We're happy to announce that we've received permission for a second year of gardening at Alpine's Food-Sharing garden. Chris has painted a beautiful sign to display at the park. The sign is made almost entirely from recycled materials. It provided a welcome diversion to get us through the damp, dark days here in Alpine. He also built several bird houses to attract bluebirds, and woodpeckers to the park. We'll let you know when the birds move in!

We'll be expanding the garden program for 2010. With the help of Evelyn Lee (thanks Evelyn!), we submitted an extensive grant proposal which includes funding to expand the program in the following ways:
  • We've been given permission by Chester Crowson (of the Crowson School-bus Company in Monroe) to expand our garden to a second, additional garden plot on his property between the Food Bank (where we've been taking our surplus produce) and the elementary school in Monroe. He made it clear to us that he is one hundred percent supportive of the program and will "help us in any way" he can. Be sure to thank him next time you see him.
  • We're creating a pilot project to involve young people ages 9-18 in serving their community by raising food especially for the Monroe Food Bank and others in need while they learn valuable gardening skills.
  • And we intend to expand and structure our volunteer program to involve more people in the project. (email us if you want to be on our volunteer list: alpinecogarden@gmail.com )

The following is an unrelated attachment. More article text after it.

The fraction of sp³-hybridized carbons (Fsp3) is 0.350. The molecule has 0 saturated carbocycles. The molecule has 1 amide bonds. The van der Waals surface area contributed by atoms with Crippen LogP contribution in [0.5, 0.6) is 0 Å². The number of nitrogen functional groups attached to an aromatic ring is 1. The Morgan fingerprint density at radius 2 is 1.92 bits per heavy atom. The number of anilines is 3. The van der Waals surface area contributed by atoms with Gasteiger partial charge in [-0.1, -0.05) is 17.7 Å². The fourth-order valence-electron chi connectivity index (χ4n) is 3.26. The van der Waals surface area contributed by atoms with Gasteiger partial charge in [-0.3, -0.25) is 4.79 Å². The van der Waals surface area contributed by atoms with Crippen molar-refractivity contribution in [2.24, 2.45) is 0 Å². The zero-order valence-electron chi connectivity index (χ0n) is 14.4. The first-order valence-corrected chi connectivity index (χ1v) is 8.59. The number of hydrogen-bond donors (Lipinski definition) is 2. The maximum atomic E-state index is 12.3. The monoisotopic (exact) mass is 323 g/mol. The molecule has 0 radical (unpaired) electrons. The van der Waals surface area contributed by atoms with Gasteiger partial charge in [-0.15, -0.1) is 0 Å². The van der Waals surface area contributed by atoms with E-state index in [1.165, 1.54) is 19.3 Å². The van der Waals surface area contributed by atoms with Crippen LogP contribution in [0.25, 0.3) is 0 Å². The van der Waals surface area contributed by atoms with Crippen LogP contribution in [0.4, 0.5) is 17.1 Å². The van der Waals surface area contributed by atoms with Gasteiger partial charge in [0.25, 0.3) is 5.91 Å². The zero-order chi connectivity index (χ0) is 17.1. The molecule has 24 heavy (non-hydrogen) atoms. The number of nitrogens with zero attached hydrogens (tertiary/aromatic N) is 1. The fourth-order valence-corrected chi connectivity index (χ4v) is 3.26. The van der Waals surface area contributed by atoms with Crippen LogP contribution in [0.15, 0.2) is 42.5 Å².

Pea Planting Tips: Fortunately in our area, there are a few things that can be started now with a cloche (unheated greenhouse) or cold frame. Though some gardeners can sow peas directly in the ground now, the Alpine garden site is still too soggy so we've started ours indoors. We've planted four seeds in the four corners of four-inch pots, about one finger-knuckle deep. The four-inch pots are deep enough that the plants won’t exhaust the nutrients or become root bound before they're transplanted. When its time to transplant, we'll put each clump of four into the soil without teasing them apart. Each clump will be planted eight inches apart. Other plants we've started in the cloche are: spinach, kale, broccoli, parsley, onions and lettuce.

We'll keep you informed about how you can get involved in the existing Alpine garden, the Monroe garden expansion as well as the youth program.

Llyn and Chris - Garden Coordinators